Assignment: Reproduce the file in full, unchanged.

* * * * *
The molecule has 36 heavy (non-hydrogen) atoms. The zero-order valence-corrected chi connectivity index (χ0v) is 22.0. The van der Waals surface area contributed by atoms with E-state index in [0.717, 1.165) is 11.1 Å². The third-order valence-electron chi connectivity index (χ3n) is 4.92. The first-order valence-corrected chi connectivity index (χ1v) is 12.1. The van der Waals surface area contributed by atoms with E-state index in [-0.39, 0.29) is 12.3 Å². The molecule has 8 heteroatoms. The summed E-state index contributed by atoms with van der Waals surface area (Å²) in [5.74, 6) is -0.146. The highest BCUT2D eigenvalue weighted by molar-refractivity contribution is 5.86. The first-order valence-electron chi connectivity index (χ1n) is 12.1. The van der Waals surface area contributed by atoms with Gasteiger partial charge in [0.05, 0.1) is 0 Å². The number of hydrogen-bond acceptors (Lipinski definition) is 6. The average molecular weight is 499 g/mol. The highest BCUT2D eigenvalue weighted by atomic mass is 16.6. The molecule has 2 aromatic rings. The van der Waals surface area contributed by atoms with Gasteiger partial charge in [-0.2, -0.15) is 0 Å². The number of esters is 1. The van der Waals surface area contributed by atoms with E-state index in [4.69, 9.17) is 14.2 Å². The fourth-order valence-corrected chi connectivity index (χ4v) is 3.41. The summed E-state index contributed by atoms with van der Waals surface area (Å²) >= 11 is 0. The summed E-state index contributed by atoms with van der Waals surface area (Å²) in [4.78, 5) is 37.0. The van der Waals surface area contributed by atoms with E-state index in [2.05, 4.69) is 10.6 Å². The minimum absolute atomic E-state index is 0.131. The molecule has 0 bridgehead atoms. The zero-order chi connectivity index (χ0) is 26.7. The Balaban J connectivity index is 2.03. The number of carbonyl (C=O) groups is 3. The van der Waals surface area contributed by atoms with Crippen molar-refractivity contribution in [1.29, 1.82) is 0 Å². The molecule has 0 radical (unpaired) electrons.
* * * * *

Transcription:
The molecule has 36 heavy (non-hydrogen) atoms. The zero-order valence-corrected chi connectivity index (χ0v) is 22.0. The van der Waals surface area contributed by atoms with E-state index in [0.717, 1.165) is 11.1 Å². The third-order valence-electron chi connectivity index (χ3n) is 4.92. The first-order valence-corrected chi connectivity index (χ1v) is 12.1. The van der Waals surface area contributed by atoms with E-state index in [-0.39, 0.29) is 12.3 Å². The molecule has 8 heteroatoms. The summed E-state index contributed by atoms with van der Waals surface area (Å²) in [5.74, 6) is -0.146. The highest BCUT2D eigenvalue weighted by molar-refractivity contribution is 5.86. The first-order valence-electron chi connectivity index (χ1n) is 12.1. The van der Waals surface area contributed by atoms with Gasteiger partial charge in [0.05, 0.1) is 0 Å². The number of hydrogen-bond acceptors (Lipinski definition) is 6. The average molecular weight is 499 g/mol. The highest BCUT2D eigenvalue weighted by atomic mass is 16.6. The molecule has 2 aromatic rings. The van der Waals surface area contributed by atoms with Gasteiger partial charge in [-0.2, -0.15) is 0 Å². The number of esters is 1. The van der Waals surface area contributed by atoms with E-state index in [4.69, 9.17) is 14.2 Å². The fourth-order valence-corrected chi connectivity index (χ4v) is 3.41. The summed E-state index contributed by atoms with van der Waals surface area (Å²) >= 11 is 0. The summed E-state index contributed by atoms with van der Waals surface area (Å²) in [4.78, 5) is 37.0. The van der Waals surface area contributed by atoms with E-state index in [2.05, 4.69) is 10.6 Å². The minimum absolute atomic E-state index is 0.131. The molecule has 0 bridgehead atoms. The zero-order chi connectivity index (χ0) is 26.7. The Balaban J connectivity index is 2.03. The number of carbonyl (C=O) groups is 3. The van der Waals surface area contributed by atoms with Crippen molar-refractivity contribution in [1.29, 1.82) is 0 Å². The molecule has 0 radical (unpaired) electrons.